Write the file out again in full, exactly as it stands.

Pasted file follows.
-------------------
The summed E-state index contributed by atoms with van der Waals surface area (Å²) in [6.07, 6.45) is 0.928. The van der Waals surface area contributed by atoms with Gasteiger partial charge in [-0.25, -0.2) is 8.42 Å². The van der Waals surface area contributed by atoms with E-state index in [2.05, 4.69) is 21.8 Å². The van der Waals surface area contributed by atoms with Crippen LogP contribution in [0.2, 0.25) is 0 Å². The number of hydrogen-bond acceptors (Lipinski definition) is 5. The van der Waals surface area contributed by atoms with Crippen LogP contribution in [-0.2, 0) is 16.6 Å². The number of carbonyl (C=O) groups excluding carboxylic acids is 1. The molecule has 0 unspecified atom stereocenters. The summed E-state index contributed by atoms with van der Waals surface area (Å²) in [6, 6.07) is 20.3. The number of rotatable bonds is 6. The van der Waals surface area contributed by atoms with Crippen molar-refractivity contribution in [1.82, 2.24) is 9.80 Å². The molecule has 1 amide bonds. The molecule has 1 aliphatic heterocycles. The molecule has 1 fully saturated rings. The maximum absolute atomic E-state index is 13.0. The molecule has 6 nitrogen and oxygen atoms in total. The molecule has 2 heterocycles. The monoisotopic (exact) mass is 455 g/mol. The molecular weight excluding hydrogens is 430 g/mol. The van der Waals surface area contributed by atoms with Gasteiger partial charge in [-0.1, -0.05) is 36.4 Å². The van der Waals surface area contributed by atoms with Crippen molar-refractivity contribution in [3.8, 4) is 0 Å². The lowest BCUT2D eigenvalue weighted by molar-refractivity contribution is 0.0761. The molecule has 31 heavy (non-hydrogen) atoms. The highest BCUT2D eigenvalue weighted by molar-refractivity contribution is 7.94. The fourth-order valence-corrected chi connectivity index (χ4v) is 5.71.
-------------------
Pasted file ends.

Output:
The summed E-state index contributed by atoms with van der Waals surface area (Å²) in [6.07, 6.45) is 0.928. The van der Waals surface area contributed by atoms with Gasteiger partial charge in [-0.25, -0.2) is 8.42 Å². The van der Waals surface area contributed by atoms with E-state index in [2.05, 4.69) is 21.8 Å². The van der Waals surface area contributed by atoms with Crippen LogP contribution in [0.2, 0.25) is 0 Å². The number of hydrogen-bond acceptors (Lipinski definition) is 5. The van der Waals surface area contributed by atoms with Crippen LogP contribution in [-0.2, 0) is 16.6 Å². The number of carbonyl (C=O) groups excluding carboxylic acids is 1. The molecule has 0 unspecified atom stereocenters. The summed E-state index contributed by atoms with van der Waals surface area (Å²) in [6, 6.07) is 20.3. The number of rotatable bonds is 6. The van der Waals surface area contributed by atoms with Crippen molar-refractivity contribution in [1.82, 2.24) is 9.80 Å². The molecule has 1 amide bonds. The molecule has 1 aliphatic heterocycles. The molecule has 1 fully saturated rings. The maximum absolute atomic E-state index is 13.0. The molecule has 6 nitrogen and oxygen atoms in total. The molecule has 2 heterocycles. The monoisotopic (exact) mass is 455 g/mol. The molecular weight excluding hydrogens is 430 g/mol. The van der Waals surface area contributed by atoms with Gasteiger partial charge in [-0.1, -0.05) is 36.4 Å². The van der Waals surface area contributed by atoms with Crippen molar-refractivity contribution in [3.8, 4) is 0 Å². The lowest BCUT2D eigenvalue weighted by molar-refractivity contribution is 0.0761. The molecule has 31 heavy (non-hydrogen) atoms. The highest BCUT2D eigenvalue weighted by molar-refractivity contribution is 7.94. The fourth-order valence-corrected chi connectivity index (χ4v) is 5.71.